Archive for April, 2018

Snarks and Low Sunday



Fourth of Henry Holiday’s original illustrations to “The Hunting of the Snark” by Lewis Carroll. From Fit the Second: The Bellman’s Speech.


For reasons unknown, in preparing the homily for tomorrow, I found myself rereading Lewis Carroll’s The Hunting of the Snark. The plot follows a crew of ten trying to hunt the Snark, an animal which may turn out to be a highly dangerous Boojum. The poem is dedicated to young Gertrude Chataway, whom Carroll met at the English seaside town Sandown in the Isle of Wight in 1875. Included with many copies of the first edition of the poem was Carroll’s religious tract, An Easter Greeting to Every Child Who Loves “Alice”. 

The ocean map used by the Bellman to lead the snark-hunting expedition seems an apt metaphor for the state of the disciples. Despite all of the teaching and all of their witness, the events of the Crucifixion seem to have erased entirely the map of salvation the Lord had given them. It is, perhaps, equally as apt for our modern world which seems to be bent on likewise forgetting or even erasing the “map” to our own salvation.

After all, the Bellman’s map (above), which, being blank, is equally useful everywhere, unlike normal maps. “Other maps are such shapes, with their islands and capes! But we’ve got our brave Captain to thank” (So the crew would protest) “that he’s brought us the best– A perfect and absolute blank!”  We can, after all, populate our own map, with our own landmarks and fancies, never mind the actual shoals, reefs and deeps!  Could that be a recipe for a shipwreck?

Well, to see how this somewhat nautical tale ends up, stop in to St. Alban’s, Richmond, Virginia, at 8:30 (Morning Prayer this week) or 11:00 a.m. (Holy Eucharist with music).

Read Full Post »

secret faults

“And John answered him, saying, Master, we saw one casting out devils in thy name, and he followeth not us: and we forbad him, because he followeth not us. But Jesus said, Forbid him not: for there is no man which shall do a miracle in my name, that can lightly speak evil of me.”-St. Mark 9:38-39

Today I wish to share a note about claims of membership in “the one true church” and the incredibly angry people who make them.  As some of the readers are aware, yesterday a layman backed up by several priests of the East asserted that I shall not be saved because I am not a member of the “Holy Orthodox Church”.  Apparently, one can be wholly “orthodox” and suffer condemnation and consignment to…well…you know.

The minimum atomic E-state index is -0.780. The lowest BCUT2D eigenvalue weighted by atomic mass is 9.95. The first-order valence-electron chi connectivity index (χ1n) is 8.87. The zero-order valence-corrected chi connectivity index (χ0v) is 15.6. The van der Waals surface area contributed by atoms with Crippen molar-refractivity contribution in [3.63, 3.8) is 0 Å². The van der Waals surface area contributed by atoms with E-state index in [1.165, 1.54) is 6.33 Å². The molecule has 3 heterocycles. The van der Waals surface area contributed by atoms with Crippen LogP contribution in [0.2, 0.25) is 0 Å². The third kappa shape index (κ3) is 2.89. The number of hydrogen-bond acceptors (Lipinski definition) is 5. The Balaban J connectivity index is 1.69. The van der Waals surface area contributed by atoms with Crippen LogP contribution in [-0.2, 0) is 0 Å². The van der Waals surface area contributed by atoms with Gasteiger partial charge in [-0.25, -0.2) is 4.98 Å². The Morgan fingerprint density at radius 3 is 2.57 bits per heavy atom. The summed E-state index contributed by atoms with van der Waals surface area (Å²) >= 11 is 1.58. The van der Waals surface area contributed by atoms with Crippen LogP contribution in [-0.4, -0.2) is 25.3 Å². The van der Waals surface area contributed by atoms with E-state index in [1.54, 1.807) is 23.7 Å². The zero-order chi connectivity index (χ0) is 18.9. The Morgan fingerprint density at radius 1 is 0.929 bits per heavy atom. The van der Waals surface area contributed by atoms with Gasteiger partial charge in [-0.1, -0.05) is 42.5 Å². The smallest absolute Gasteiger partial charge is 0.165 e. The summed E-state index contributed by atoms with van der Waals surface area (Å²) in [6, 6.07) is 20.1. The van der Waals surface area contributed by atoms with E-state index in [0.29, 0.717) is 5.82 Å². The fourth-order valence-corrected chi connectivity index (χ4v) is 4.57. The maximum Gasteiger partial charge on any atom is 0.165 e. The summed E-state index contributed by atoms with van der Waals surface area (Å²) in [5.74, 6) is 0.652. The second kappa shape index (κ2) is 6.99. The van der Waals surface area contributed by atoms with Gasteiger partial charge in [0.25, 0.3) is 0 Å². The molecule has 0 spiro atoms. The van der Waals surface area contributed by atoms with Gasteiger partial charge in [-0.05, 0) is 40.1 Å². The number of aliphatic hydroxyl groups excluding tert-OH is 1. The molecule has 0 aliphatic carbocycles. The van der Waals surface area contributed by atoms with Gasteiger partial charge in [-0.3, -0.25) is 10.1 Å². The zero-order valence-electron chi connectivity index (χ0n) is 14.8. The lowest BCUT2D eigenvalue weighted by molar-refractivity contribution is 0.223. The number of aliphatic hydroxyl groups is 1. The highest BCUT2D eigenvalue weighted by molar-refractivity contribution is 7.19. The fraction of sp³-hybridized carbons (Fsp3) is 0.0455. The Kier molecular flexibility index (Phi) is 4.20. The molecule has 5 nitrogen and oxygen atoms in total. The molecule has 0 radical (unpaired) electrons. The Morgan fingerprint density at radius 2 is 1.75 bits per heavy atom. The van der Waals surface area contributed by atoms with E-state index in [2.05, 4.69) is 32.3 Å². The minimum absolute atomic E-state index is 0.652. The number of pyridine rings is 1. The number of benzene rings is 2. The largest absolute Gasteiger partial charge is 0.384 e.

My accusers, members of the Russian Church Outside of Russia, insisted that no one save the big “O” Orthodox may enter into the gates of Heaven.  There was even a list of other Christians who would, in the vision of the zealot and his clerical backers, be best served to take a pop-up thermometer with them into the next life given where they were headed.

Any attempt to challenge this position was met with vitriol by the lay person and smug condescension on the part of the clergy.  None of these folks appeared to be cradle Orthodox.  In fairness, I have received the same treatment at the hands of some Roman Catholic “trads”, albeit not with the force and anger I was treated to by their Eastern counterparts.

To those who wish to wave the bloody standard of “one true church”, particularly those who can’t seem to get past the events of 1054, I offer the above quote from St. Mark.  Even the disciples themselves did not appear to have the “exclusive franchise”.  Maybe, just maybe there might be other folks who can comfortably claim to be Christian and even (shudder) believe in accordance with the Vincentian canon.  What the hey?  Given the our Lord’s admonition to St. John and the boys, one just might be cautious in claiming who is “in” and who is “out”.

The Fathers had some pointed remarks on all of this.  In response to, “We Forbade Him, Because He Was Not Following Us”,  St. Augustine noted that, “[t]here may be something catholic outside the Church catholic. The name of Christ could exist outside the congregation of Christ, as in the case of the man casting out devils in Christ’s name. There may by contrast exist pretenses within the church catholic, as is unquestionably the case of those “who renounce the world in words and not in deeds,” and yet the pretense is not catholic. So as there may be found in the church catholic something which is not catholic, so there may be found something which is catholic outside the church catholic.”  St. Augustine, ON BAPTISM, AGAINST THE DONATISTS 7.39 (76).

Again, from St. Augustine who appears far more charitable than some moderns, “We ought not be disturbed because some who do not belong or do not yet belong to this temple, that is, among whom God does not or does not yet dwell, perform some works of power, as happened to the one who cast out devils in the name of Christ. Although he was not a follower of Christ, Christ ordered that he be allowed to continue because it gave a valuable testimony of his name to many.…”   LETTER 187, TO DARDANUS 36.

The words of the saint seem to fit yesterday’s electronic stone casting.  It involves some who are intent on severe disciplinary principles that they disturb the peace of the church that they try to separate the wheat from the chaff before the proper time. Blinded by this error, they are themselves separated instead from the unity of Christ. St. Augustine, FAITH AND WORKS 4.6.

So, it would seem the more profitable course to stop picking up stones to cast them at other Christians.  In the end, Our Lord will let us know who “got it right”.

I’ll bet it’s a short list.

Read Full Post »


Tomorrow’s Bible study will cover I Kings 17-20. As usual, we will meet in the parish library at 10:30 a.m. Please bring your Bible and some note taking materials.

“But Solomon was building his own house thirteen years, and he finished all his house.“-I Kings 7:1

Read Full Post »